Press Release – Maori Art Market
Women’s stockings with traditional Maori designs by a Te Arawa master carver were a hot item that flew out the door at the biennial MAORI ART MARKet held in the Te Rauparaha Arena over the weekend.11th October, 2011
Maori Art Market Launches Fledgling Artform Stockings Business
Women’s stockings with traditional Maori designs by a Te Arawa master carver were a hot item that flew out the door at the biennial MAORI ART MARKet held in the Te Rauparaha Arena over the weekend.
Maori weaving artist Leilani Rickard and Auckland architect Pahnia Skinner sold hundreds of pairs of the New Zealand-made stockings that incorporate designs by master carver Lyonel Grant. The Iwi Creations range includes unique traditional influenced designs created by Lyonel in full length, three quarter length anklets that have been influenced by Ta Moko or traditional tattoo.
The Iwi Creations business had only been going for nine days and already the order books are full with women clamouring to get onto their database as new designs roll off the production line.
“Finally there is something elegant and sophisticated that’s just for women who want to show their Maori and New Zealand heritage in a subtle way,” Ms Skinner said.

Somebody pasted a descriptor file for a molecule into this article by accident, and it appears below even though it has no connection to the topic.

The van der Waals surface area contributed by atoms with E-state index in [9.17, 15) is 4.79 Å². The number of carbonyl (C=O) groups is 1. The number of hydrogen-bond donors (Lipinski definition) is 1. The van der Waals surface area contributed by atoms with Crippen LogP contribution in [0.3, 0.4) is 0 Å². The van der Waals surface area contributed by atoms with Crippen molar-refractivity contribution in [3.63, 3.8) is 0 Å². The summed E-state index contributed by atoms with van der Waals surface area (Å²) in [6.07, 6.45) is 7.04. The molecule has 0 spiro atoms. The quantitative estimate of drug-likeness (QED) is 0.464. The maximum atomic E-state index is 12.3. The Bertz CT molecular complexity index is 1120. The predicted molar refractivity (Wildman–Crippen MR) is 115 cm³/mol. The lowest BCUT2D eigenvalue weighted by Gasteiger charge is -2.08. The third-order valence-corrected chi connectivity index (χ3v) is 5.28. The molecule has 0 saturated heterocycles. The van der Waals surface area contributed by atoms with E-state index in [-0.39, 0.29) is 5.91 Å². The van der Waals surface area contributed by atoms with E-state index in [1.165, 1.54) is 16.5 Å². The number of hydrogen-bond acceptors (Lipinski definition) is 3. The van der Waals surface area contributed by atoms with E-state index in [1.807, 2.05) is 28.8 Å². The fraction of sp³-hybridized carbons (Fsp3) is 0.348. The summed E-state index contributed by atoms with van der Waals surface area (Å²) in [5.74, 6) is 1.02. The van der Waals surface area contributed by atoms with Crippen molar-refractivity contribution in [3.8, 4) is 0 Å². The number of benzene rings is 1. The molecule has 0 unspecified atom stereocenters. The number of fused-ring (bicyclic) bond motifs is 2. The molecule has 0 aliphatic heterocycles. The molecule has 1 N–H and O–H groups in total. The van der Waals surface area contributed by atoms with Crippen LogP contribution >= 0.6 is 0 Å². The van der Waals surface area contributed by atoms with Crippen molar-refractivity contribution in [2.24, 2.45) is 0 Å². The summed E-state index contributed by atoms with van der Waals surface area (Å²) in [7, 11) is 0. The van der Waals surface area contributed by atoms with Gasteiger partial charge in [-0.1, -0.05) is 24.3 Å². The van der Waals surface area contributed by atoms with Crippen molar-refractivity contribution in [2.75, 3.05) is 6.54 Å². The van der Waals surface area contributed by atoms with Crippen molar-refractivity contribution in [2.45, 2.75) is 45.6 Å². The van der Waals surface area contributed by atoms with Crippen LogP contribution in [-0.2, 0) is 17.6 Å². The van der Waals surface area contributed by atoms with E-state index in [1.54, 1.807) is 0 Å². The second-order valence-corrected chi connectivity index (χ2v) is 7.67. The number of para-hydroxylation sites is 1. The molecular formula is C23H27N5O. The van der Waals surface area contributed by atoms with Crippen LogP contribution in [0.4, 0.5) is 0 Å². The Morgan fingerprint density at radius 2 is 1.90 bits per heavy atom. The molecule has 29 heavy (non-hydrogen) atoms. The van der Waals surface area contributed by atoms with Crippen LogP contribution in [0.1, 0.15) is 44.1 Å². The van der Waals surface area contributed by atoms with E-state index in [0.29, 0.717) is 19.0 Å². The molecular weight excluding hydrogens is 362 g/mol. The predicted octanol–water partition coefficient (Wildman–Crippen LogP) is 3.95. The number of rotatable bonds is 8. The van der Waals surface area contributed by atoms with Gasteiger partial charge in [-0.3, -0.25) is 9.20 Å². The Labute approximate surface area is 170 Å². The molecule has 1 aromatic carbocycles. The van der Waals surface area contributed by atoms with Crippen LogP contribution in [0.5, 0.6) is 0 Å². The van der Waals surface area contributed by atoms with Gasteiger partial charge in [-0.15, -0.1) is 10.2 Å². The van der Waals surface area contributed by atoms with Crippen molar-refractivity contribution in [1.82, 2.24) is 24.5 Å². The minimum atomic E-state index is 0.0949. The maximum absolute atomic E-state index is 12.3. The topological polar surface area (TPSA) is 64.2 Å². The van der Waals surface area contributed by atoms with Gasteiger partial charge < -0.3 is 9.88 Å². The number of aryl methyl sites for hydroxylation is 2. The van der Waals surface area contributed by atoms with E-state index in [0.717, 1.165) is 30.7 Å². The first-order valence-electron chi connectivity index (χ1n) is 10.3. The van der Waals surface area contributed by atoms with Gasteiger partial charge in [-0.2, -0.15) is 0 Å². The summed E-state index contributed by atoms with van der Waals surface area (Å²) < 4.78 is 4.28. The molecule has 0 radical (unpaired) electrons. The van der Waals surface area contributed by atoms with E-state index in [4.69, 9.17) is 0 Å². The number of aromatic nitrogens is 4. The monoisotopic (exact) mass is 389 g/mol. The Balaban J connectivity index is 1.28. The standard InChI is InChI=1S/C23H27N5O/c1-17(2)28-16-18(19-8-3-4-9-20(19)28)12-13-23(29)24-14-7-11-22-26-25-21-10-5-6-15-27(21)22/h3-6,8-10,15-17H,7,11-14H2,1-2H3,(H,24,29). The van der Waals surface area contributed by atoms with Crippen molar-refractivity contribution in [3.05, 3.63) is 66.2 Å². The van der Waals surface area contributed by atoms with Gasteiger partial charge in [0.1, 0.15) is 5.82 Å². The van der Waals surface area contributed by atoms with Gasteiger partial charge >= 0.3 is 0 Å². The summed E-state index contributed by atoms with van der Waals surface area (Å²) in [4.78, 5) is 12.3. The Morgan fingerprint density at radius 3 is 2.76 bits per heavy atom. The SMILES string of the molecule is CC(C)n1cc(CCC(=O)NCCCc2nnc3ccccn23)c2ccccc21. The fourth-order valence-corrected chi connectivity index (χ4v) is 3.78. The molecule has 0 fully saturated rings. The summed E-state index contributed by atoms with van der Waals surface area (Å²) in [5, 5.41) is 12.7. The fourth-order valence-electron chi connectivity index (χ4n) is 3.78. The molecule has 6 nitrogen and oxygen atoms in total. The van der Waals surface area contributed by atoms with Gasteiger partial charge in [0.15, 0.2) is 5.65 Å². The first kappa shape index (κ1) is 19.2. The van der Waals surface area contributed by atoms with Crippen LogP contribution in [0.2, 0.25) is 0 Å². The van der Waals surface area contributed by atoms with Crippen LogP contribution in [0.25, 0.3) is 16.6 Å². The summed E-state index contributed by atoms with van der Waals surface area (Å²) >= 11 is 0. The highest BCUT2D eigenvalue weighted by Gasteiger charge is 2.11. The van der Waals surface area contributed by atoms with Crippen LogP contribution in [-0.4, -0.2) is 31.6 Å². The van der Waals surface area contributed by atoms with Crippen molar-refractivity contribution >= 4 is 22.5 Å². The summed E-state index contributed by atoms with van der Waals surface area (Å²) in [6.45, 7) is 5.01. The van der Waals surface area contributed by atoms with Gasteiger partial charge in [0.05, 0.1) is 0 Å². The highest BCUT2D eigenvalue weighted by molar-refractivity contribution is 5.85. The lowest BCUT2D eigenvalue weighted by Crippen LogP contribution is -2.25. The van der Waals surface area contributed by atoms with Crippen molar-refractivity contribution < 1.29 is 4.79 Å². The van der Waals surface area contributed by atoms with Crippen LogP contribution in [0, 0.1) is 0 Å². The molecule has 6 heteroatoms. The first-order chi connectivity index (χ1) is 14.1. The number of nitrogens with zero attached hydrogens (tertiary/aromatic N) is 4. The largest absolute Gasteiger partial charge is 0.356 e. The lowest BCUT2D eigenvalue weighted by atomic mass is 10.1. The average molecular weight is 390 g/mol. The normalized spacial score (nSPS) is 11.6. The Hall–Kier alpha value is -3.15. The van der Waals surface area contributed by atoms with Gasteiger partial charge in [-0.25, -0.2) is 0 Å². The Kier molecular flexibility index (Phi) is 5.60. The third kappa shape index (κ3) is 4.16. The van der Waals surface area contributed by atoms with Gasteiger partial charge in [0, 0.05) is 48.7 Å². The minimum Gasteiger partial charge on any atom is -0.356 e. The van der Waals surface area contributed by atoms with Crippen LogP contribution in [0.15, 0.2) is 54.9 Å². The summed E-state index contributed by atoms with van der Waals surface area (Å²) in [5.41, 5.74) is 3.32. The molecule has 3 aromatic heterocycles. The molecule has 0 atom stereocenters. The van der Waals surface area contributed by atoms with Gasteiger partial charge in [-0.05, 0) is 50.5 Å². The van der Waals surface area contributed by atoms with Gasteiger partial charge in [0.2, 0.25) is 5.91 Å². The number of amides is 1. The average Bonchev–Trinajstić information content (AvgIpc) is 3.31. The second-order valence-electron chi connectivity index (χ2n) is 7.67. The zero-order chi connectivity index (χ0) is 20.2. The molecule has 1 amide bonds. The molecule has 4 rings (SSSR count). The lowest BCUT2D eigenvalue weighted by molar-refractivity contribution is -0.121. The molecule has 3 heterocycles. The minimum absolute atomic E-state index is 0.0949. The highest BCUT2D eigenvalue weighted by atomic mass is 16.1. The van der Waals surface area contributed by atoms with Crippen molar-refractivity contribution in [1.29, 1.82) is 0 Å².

“We sold hundreds of pairs over the four-day show, we ran out of business cards and a major Wellington fashion shop wants us to sign up.
“The business is only nine days old and we’ve got lots of new ideas for various other fashion items buzzing around our heads at the moment,” she said.
The Iwi Creations founders were part of a Maori artists’ movement that attracted more than 9000 visitors who came to see the biggest ever collection of contemporary Maori art ever assembled. The work included paintings, glassware, greenstone, jewellery, claywork, carving, weaving, opera, music, cuisine, story-telling and a fashion parade.
Creative director Darcy Nicholas said artists reported strong sales. While many of the smaller and lower-priced items bought by tourists wanting permanent reminders of their Rugby World Cup tour of New Zealand there were some serious collectors picking up new pieces by internationally recognised artists.
“Contemporary Maori art is becoming a movement where the artists can get together every two years and with the work becoming increasingly recognised by serious art collectors both locally and internationally, buyers were very keen to see new work by the established artists,” Mr Nicholas said.
“MAORI ART MARKet also serves as a yardstick for emerging artists to see where they need to head with their work if they have aspirations for full-time careers in this industry,” he said.